New research at Swansea University has shown that fungi can help control the pests that damage agricultural crops and trees and have a positive impact on farming and the environment throughout Europe.
Recent research by Dr Minshad Ansari from Swansea University’s Biocontrol and Natural Products Group has focussed on Crane fly larvae (Tipula paludosa), which causes significant damage to both crops and trees.
The larvae, known as ‘leatherjackets’ cause damage to grass pastures and crops, including cereals, brassicas and lettuce, and also harm tree saplings in forest nurseries. The larvae are currently controlled using chemical insecticides.
However, new EU legislation1 regarding plant protection products, ask that farmers use environmentally-sensitive, integrated pest management programmes, which use non-chemical methods of pest control where possible.
Healthy crane fly larva
Professor Tariq Butt who led the research group said: “Now the research team has found that certain strains of fungi can potentially control crane fly infestations, and help reduce the use of chemical insecticides and enabling more environmentally-friendly strategies for pest control. Many chemical pesticides are now being phased out because of their impact on wider ecosystems, so this development couldn't come at a better time."
Laboratory and greenhouse tests over a four week and eight week period, examined how effectivedifferent strains of fungi, a chlorpyrifos-based chemical insecticide and nematode worms (Heterorhabditis bacteriophora) were in controlling crane flies larvae.
Dr Ansari said: “Although our tests showed the chemical insecticide treatment was 100% effective after four weeks, we also found that a particular strain of fungus was equally effective.
“The results looked at 17 strains of ‘entomopathogenic’ fungi, which are fungi that prey on the crane fly larvae, and found that their effects on the different developmental stages of the crane fly, ranged from no-effect to highly damaging.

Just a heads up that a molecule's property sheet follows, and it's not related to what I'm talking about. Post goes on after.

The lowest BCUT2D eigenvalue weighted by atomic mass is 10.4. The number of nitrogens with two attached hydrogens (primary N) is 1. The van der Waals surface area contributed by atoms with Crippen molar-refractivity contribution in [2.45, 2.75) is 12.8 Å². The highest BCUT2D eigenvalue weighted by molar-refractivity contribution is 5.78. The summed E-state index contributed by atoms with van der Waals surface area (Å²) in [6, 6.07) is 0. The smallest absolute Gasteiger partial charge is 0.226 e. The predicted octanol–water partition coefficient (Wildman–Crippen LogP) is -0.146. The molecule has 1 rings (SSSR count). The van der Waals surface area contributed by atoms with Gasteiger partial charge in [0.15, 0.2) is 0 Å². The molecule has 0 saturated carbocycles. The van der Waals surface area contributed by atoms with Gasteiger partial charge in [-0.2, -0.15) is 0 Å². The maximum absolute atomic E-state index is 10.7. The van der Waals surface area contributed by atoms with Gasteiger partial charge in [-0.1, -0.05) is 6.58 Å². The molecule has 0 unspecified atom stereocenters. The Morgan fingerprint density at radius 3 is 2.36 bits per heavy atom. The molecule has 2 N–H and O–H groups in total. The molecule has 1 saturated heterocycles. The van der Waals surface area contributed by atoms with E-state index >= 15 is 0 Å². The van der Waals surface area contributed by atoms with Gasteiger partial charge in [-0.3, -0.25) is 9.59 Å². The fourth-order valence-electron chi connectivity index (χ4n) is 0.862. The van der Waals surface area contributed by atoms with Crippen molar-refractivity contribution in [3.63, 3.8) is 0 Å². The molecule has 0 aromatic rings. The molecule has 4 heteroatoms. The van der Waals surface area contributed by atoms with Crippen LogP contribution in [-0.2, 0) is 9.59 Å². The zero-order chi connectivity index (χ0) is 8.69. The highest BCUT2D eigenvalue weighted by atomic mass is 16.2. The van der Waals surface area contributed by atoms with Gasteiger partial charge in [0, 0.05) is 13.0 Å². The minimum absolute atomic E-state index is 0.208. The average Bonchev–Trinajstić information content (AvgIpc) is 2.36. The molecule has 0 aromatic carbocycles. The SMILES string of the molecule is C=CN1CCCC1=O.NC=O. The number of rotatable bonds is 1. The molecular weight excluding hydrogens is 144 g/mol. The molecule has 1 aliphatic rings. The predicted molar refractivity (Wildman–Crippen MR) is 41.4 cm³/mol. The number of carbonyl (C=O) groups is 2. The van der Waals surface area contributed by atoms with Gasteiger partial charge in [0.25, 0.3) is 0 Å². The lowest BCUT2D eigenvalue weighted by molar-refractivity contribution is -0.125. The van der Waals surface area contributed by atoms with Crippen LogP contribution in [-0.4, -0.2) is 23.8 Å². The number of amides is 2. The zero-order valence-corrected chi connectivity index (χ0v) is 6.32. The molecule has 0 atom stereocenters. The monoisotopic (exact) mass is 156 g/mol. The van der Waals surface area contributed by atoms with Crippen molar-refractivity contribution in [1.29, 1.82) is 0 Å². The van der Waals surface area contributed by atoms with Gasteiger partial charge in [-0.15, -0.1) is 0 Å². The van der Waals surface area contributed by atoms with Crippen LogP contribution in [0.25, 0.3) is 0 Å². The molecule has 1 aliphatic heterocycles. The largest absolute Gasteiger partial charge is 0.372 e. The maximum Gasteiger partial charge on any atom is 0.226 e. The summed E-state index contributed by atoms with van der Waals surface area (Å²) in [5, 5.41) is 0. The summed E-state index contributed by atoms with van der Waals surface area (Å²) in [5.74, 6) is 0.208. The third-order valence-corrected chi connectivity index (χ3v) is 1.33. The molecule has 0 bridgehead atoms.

“Researchers found that strain V1005 of the fungus Metarhizium robertsii (formally known as Metarhizium anisopliae) which had been originally isolated from naturally infected crane fly larvae was the most effective, causing 100% larvae mortality in the four weeks after application.”
The research team also found that nematode worm caused up to 60% mortality to all developmental stages of the crane fly after an eight week period which led researchers to suggest that the pest control effectiveness of the nematode could be improved if they are combined with a fungal treatment.
It could also be possible that even a moderately strong strain of fungus may significantly control the crane fly, and possibly other pests, including the June beetle and black vine weevil.
Dr Ansari said: “The results of this study indicate that some fungi particularly the Metarhizium robertsii strain V1005, have the potential for the chemical-free control of this pest and we now look forward to analysing results that our research in field conditions will yield in the hope that we can confirm that fungus is an effective method of bio-control.”
Infected crane fly larvae
This research has now been published in Science for Environment Policy: European Commission DG Environment News Alert Service and full findings of the research are reported in: Ansari, M.A. and T.M. Butt (2012). Evaluation of entomopathogenic fungi and a nematode against the soil-dwelling stages of the crane fly Tipula paludosa. Pest Management Science 68: 1337-1344. DOI: 10.1002/ps.3338.
- Thursday 11 October 2012 01.00 BST
- Wednesday 25 September 2019 15.32 BST
- Swansea University